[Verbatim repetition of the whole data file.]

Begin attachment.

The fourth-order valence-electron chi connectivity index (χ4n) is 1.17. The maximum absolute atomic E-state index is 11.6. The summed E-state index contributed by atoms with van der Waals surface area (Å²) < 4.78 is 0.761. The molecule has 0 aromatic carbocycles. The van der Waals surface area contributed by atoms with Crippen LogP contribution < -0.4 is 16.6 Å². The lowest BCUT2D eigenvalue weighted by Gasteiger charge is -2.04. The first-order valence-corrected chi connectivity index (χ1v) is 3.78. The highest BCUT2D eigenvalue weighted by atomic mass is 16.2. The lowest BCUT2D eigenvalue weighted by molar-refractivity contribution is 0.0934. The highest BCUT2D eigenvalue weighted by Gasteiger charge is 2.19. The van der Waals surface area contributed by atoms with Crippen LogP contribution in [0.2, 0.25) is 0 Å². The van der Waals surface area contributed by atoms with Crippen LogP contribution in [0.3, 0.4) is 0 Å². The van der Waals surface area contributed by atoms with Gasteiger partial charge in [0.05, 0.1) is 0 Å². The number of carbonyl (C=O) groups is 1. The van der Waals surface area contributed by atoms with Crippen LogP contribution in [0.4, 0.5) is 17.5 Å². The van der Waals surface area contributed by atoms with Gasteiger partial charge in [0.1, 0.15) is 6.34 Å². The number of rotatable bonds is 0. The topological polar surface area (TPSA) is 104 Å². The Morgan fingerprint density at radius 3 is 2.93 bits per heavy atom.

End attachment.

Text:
The fourth-order valence-electron chi connectivity index (χ4n) is 1.17. The maximum absolute atomic E-state index is 11.6. The summed E-state index contributed by atoms with van der Waals surface area (Å²) < 4.78 is 0.761. The molecule has 0 aromatic carbocycles. The van der Waals surface area contributed by atoms with Crippen LogP contribution < -0.4 is 16.6 Å². The lowest BCUT2D eigenvalue weighted by Gasteiger charge is -2.04. The first-order valence-corrected chi connectivity index (χ1v) is 3.78. The highest BCUT2D eigenvalue weighted by atomic mass is 16.2. The lowest BCUT2D eigenvalue weighted by molar-refractivity contribution is 0.0934. The highest BCUT2D eigenvalue weighted by Gasteiger charge is 2.19. The van der Waals surface area contributed by atoms with Crippen LogP contribution in [0.2, 0.25) is 0 Å². The van der Waals surface area contributed by atoms with Crippen LogP contribution in [0.3, 0.4) is 0 Å². The van der Waals surface area contributed by atoms with Gasteiger partial charge in [0.05, 0.1) is 0 Å². The number of carbonyl (C=O) groups is 1. The van der Waals surface area contributed by atoms with Crippen LogP contribution in [0.4, 0.5) is 17.5 Å². The van der Waals surface area contributed by atoms with Gasteiger partial charge in [0.1, 0.15) is 6.34 Å². The number of rotatable bonds is 0. The topological polar surface area (TPSA) is 104 Å². The Morgan fingerprint density at radius 3 is 2.93 bits per heavy atom.